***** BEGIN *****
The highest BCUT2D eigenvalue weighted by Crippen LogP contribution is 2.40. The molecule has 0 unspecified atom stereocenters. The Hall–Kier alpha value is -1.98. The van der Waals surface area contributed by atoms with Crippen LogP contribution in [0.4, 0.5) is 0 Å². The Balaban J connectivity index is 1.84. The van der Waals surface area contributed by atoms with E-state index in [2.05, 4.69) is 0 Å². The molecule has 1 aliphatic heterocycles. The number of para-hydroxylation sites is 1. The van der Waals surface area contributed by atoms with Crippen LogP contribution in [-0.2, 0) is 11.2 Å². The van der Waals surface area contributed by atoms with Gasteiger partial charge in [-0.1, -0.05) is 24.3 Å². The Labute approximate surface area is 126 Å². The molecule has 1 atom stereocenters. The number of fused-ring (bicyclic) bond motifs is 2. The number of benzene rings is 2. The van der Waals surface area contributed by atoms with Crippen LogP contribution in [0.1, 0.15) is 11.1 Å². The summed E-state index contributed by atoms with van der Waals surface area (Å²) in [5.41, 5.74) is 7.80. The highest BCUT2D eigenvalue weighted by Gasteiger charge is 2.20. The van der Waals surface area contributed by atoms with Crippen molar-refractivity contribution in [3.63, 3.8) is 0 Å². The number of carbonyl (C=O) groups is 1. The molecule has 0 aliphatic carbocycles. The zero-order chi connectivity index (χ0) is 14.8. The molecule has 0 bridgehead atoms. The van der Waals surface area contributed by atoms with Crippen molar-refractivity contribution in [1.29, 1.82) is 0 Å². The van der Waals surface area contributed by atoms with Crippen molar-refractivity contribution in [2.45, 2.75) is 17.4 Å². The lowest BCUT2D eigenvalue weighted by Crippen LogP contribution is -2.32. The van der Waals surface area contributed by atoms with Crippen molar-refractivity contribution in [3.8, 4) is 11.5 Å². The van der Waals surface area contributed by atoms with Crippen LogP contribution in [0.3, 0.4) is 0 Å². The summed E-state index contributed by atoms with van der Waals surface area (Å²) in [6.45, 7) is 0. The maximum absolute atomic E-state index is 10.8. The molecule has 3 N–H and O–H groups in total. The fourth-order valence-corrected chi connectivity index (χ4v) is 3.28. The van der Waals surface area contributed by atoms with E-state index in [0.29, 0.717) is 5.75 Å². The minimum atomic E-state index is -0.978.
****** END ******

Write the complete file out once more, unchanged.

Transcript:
The highest BCUT2D eigenvalue weighted by Crippen LogP contribution is 2.40. The molecule has 0 unspecified atom stereocenters. The Hall–Kier alpha value is -1.98. The van der Waals surface area contributed by atoms with Crippen LogP contribution in [0.4, 0.5) is 0 Å². The Balaban J connectivity index is 1.84. The van der Waals surface area contributed by atoms with E-state index in [2.05, 4.69) is 0 Å². The molecule has 1 aliphatic heterocycles. The number of para-hydroxylation sites is 1. The van der Waals surface area contributed by atoms with Crippen LogP contribution in [-0.2, 0) is 11.2 Å². The van der Waals surface area contributed by atoms with Gasteiger partial charge in [-0.1, -0.05) is 24.3 Å². The Labute approximate surface area is 126 Å². The molecule has 1 atom stereocenters. The number of fused-ring (bicyclic) bond motifs is 2. The number of benzene rings is 2. The van der Waals surface area contributed by atoms with Crippen LogP contribution in [0.1, 0.15) is 11.1 Å². The summed E-state index contributed by atoms with van der Waals surface area (Å²) in [5.41, 5.74) is 7.80. The highest BCUT2D eigenvalue weighted by Gasteiger charge is 2.20. The van der Waals surface area contributed by atoms with Crippen molar-refractivity contribution in [3.63, 3.8) is 0 Å². The number of carbonyl (C=O) groups is 1. The molecule has 0 aliphatic carbocycles. The zero-order chi connectivity index (χ0) is 14.8. The molecule has 0 bridgehead atoms. The van der Waals surface area contributed by atoms with Crippen molar-refractivity contribution in [1.29, 1.82) is 0 Å². The van der Waals surface area contributed by atoms with Crippen molar-refractivity contribution in [2.45, 2.75) is 17.4 Å². The lowest BCUT2D eigenvalue weighted by Crippen LogP contribution is -2.32. The van der Waals surface area contributed by atoms with Crippen molar-refractivity contribution in [3.8, 4) is 11.5 Å². The van der Waals surface area contributed by atoms with Crippen LogP contribution in [0.3, 0.4) is 0 Å². The summed E-state index contributed by atoms with van der Waals surface area (Å²) in [6.45, 7) is 0. The maximum absolute atomic E-state index is 10.8. The molecule has 3 N–H and O–H groups in total. The fourth-order valence-corrected chi connectivity index (χ4v) is 3.28. The van der Waals surface area contributed by atoms with E-state index in [0.29, 0.717) is 5.75 Å². The minimum atomic E-state index is -0.978.